Our Green Stories: fast fashion

Everybody needs clothes, but have you thought about the effect on our planet?

The clothing industry has a large environmental impact because of its methods of production, high levels of consumption and complex global supply chains. According to McKinsey research it is responsible for 4% of global carbon emissions.

In this blog, part of Our Green Stories, learn about textile fibres, with examples from our collections, and ways to make more sustainable choices. 

What is fast fashion? 

Fast fashion is the production and marketing of low-cost, high-volume clothing. Brands regularly launch new clothing ranges, which both drives consumer purchasing and responds to it. McKinsey reports in 2014 the public bought 60% more clothing than in 2000 but kept it for half as long.

Can clothing be sustainable? 

Clothing is made from a variety of fibres, some more sustainable than others. Sustainable fashion means clothing made using less water and fertilisers in production, fairly paying workers, having safe working conditions, the clean disposal of chemical dyes, being free from animal cruelty, and producing long-lasting garments that are ultimately recyclable or biodegradable. 

What textile fibre should you choose because every option has an impact? 

Natural fibres

Green wool bodice and skirt, Object no. 1966.189.1.

This green wool bodice and skirt dates from between 1874 to 1876. Historical designs can be accurately dated by comparing features of the outfit with fashion publications of the time. This day dress was an expensive purchase and has been worn and cared for over the years.

Wool is a natural product made from the fleeces of animals. Sheep’s wool can be rough so is sometimes combined with other materials, making it more difficult to recycle. 

White cotton child's t-shirt celebrating Queen Elizabeth II's Silver Jubilee. Object no. 2001.171.108

Cotton is a natural fibre that comes from the seed pod of the cotton plant. It is the most common natural fibre for clothing. The growing plant has a high water demand and farmers rely on fertilizers and pesticides. 

Apron with silk patches, Object no. 1969.226.1

This patchwork apron has patches of colourful silk. Silk is a fine material which, as this apron shows, can degrade and fray.

Silk is produced from a natural animal protein, fiberon, made by silkworms. Silkworms are the larvae of a moth (Bombyx mori). The silk fibres they produce create a delicate and very expensive fabric. 

Linen smock with decorative smocking, Object no. 2005.155.1

This linen smock is a copy of earlier clothing. Smocks were worn by farm workers both in the field and for formal occasions in the eighteenth and nineteenth centuries.

Linen fabric is made from the flax plant. Linen is a more sustainable fabric because the growing process uses little water, it can be grown in Europe, the whole plant is used, needs few herbicides and pesticides and it is strong textile that has a long life.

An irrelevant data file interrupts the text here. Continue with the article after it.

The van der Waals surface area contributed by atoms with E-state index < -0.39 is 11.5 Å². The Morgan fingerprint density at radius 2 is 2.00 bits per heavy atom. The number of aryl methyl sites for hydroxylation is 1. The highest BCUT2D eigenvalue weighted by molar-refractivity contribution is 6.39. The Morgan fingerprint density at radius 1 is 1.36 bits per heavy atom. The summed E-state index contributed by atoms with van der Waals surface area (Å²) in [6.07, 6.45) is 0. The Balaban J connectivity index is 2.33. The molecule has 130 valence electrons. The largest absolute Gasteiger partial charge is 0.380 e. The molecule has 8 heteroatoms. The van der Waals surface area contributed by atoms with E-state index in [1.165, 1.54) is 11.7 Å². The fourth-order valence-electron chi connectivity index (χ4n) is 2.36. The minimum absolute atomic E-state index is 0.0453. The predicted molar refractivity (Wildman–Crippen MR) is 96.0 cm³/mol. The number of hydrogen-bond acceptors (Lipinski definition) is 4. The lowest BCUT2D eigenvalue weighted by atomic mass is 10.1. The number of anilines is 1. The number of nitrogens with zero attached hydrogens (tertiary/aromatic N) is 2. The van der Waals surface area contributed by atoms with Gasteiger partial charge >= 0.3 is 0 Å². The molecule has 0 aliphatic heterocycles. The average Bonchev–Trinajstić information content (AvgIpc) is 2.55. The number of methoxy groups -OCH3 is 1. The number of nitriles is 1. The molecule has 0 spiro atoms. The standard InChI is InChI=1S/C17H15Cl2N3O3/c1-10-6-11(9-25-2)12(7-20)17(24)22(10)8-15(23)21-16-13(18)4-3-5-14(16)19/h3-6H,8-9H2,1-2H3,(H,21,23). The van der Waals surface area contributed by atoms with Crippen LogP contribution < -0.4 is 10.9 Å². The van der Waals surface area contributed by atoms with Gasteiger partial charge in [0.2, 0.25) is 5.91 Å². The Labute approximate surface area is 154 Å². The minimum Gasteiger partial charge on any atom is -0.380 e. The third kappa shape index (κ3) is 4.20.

Synthetic fibres

Printed nylon blouse, Object no. 1997.102.23

This printed nylon blouse was made in Britain in the 1970s. Nylon was a ‘wonder’ fibre and incorporated in many items of clothing.

Polyester, elastane, acrylic and nylon are synthetic fibres made of plastic derived from fossils fuels. These man-made fibres can take a long time to biodegrade, but they are hard wearing and durable. These fabrics shed microplastics during washing, polluting the water system and into the food chain. 

New fibres

New research in alternative natural fibres is creating more options. Fast growing bamboo creates strong and soft material. Corn fibre is created through fermentation of plant sugars creating a material similar to synthetic but fully compostable. 

Recycled fibres 

Fibres made from recycled plastics could be seen as the more sustainable choice. These fibres are made from polyethylene terephthalate (PET) plastic, most commonly from bottles. Plastic bottles are a closed loop recycle system where bottles can be recycled up to 10 times but making them into clothing takes away this recycling ability. 

Repaired clothing 

Repairing and repurposing clothing are examples of responsible consumption. During the Second World War and in the years afterwards new clothing was rationed, meaning everybody was limited in what they could buy, and had to provide tokens issued by the Government, along with money to purchase clothes. It was therefore essential that people looked after their clothes and repaired any damage. Nowadays visible mending, when darns and patches are purposely decorative, is becoming a popular activity. 

This detail of a Georgian silk waistcoat shows its elaborate embroidery. The plain back of the waistcoat has laces to expand the garment, thus allowing the embroidery to be seen as the wearer grew. Object no. 1928.8.1

Simply put, people need to buy less clothing. Can you make a simple repair or sew on a button to make a piece of clothing last longer? If buying clothes, why not buy second hand, try a vintage clothing sale or a charity shop? Think about where clothes come from – have they travelled across the world? What material is it made from? Is it ethically and environmentally sustainably sourced?